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  1. Eric,

    I found your early history with the Bible fascinating. Not only is the Bible one of the most popular books of all time, the poetic quality of the St. James version is superb.
    Reading the Bible from cover to cover has probably done your English – and your thinking – some good.

    I suspect the Bible passages have worked unconsciously to give you a sense of rhythm. I won’t go so far as to say it has infused your writing with the “Holy Ghost”, but it may at least have imparted a certain reverence for the spoken word.

    My Dad was the actor of his high school class before he was sent off to the Navy to fight at the Battles of Normandy and Okinawa. And when we kids were growing up, he would sit one of us down in a darkened dining room – often when he had a glass of Seagram’s Seven in his hand – and recite great English poetry and prose.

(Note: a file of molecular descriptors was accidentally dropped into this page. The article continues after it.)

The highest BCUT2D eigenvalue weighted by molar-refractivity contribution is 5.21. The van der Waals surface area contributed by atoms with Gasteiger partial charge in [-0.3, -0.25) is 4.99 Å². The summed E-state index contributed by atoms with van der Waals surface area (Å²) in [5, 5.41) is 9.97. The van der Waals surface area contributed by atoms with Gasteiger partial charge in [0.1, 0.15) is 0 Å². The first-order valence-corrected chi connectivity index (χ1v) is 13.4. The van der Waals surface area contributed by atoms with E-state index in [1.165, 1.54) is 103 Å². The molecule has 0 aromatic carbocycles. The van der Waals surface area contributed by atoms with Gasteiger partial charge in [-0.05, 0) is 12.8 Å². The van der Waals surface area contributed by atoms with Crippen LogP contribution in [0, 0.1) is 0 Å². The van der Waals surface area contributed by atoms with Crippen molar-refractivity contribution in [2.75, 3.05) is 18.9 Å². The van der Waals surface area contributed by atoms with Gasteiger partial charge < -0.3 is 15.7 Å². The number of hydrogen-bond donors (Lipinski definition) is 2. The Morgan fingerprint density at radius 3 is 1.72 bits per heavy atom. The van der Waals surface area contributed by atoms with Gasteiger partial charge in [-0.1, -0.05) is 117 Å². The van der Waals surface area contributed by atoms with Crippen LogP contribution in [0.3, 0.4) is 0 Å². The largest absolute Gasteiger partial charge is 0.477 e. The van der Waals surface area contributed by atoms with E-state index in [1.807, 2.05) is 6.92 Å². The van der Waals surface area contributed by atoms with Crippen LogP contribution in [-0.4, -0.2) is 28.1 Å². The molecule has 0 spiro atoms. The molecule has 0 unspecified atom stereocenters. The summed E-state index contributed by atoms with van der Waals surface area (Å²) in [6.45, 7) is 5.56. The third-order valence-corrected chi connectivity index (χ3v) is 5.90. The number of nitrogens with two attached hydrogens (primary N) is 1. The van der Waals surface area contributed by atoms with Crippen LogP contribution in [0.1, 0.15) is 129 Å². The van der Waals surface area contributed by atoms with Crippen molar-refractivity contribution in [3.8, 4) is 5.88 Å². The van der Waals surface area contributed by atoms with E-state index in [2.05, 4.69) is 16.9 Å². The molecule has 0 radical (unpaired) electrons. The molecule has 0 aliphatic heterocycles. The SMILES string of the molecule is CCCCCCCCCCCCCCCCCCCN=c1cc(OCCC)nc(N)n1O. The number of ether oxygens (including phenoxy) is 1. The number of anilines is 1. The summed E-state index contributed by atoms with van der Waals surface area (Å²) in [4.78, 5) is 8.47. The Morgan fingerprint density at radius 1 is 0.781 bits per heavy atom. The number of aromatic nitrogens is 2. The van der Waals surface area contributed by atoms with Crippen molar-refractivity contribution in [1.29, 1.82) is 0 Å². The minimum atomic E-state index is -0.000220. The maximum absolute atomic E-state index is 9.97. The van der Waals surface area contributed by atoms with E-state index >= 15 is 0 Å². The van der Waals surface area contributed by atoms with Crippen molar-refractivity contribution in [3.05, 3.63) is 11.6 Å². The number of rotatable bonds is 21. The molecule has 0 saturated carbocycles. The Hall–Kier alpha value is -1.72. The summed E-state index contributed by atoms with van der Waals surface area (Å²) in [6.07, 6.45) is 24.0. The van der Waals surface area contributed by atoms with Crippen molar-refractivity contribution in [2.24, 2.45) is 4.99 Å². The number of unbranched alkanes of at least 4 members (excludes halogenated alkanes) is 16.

He never knew more than the first two lines of any passage, but I distinctly remember stuff like:

    “Water, water everywhere. . . and not a drop to drink”
    “To be or not to be, that is the question.”
    “Half a league, half a league onward…”
    “You’re a better man than I am Gunga Din.”

    And looking back, I believe it’s given me a great appreciation for the glories of the English tongue. For example, it encouraged me to memorize a few of the great Shakespeare soliloquies. And at one point, I memorized Kennedy’s Inaugural Address and remember my father having me recite it to people who visited the house.

    So these treasures of the mind seem to stay with us over the years and hopefully give a little color to a world that is often too gray.

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